Young IndyCar Star Begins Transition to NASCAR

The IndyCar Series is losing one of its most notorious young stars to the NASCAR Xfinity Series in 2021.

Santino Ferrucci has joined Sam Hunt Racing for 20 events on the second-tier stock car circuit, beginning on Feb. 27 at Homestead-Miami Speedway, primarily with a focus on intermediate and short track events.

The extent of his stock car experience was a recently completed Super Late Model test at Caraway Speedway in North Carolina. He will also compete in his second Chili Bowl Midget Nationals next week at the Tulsa Expo Center in Oklahoma.

“I’m incredibly proud to join Sam Hunt Racing and (Toyota Racing Development),” Ferrucci said in a team release. “I think together, we will have a ton of success. Working with Sam these past few weeks has been fantastic and his drive to put out a great racecar and team is second to none.

“The transition to NASCAR will be tough especially with no practice, qualifying, or testing but I welcome the challenge. My limited experience before the green flag in Miami will be the Chili Bowl and my Super Late Model test.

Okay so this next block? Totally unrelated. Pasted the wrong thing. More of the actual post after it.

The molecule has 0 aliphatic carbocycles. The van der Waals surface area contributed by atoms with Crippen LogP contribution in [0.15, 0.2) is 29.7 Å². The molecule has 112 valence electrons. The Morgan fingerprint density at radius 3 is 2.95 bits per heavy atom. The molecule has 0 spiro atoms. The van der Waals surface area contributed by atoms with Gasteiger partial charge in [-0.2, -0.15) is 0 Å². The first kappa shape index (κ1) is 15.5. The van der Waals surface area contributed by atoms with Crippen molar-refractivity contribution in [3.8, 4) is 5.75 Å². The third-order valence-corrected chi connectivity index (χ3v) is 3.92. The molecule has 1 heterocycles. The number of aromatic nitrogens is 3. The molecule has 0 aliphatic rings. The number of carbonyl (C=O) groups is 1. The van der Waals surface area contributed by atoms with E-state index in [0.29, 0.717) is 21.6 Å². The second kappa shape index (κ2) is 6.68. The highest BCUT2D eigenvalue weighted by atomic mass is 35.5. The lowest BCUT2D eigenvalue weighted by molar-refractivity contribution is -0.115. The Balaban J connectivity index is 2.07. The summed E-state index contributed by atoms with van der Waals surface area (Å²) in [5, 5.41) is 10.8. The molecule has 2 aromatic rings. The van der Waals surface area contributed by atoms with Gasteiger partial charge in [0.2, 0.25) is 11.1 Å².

“So far, everyone at NASCAR and the people that make up the NASCAR community have been very welcoming to me, the testing that I’ve done has gone really well, and I am excited to start racing!”

Ferrucci has made 35 starts in the IndyCar Series over the past three seasons and competed full-time for Dale Coyne Racing over the past two seasons. He earned rookie of the year honors in the 2019 Indianapolis 500.

His best finish in IndyCar is fourth, four times, including the 2020 Indianapolis 500.

He will be fully focused on NASCAR in 2021 but will seek the opportunity to compete in the Indianapolis 500 if it’s with a competitive operation.

A native of Connecticut, Ferrucci spent several years overseas as a development driver in the Haas Formula 1 system.

He spent partial seasons in F2 in 2017-2018 with Trident, but that tenure ended with a series of controversial incidents that included driving with a phone and intentionally crashing teammate Arjun Maini.

He left Haas at the end of that season and made his way into IndyCar.

“Santino’s passion and drive was apparent the first time we sat down together,” team owner Sam Hunt, said. “I had heard about him, seen some stories from open wheel, but waited to form my opinion until we spent some time together one on one. He’s a great kid. He’s passionate, and he’s ready to learn the race craft of NASCAR.

“He’s situationally aware and works hard for every sponsor and investor he has. I have no doubts that he will be a strong competitor for us once he learns how these heavy cars drive, and how these races run. We are all excited to get to work with him.”

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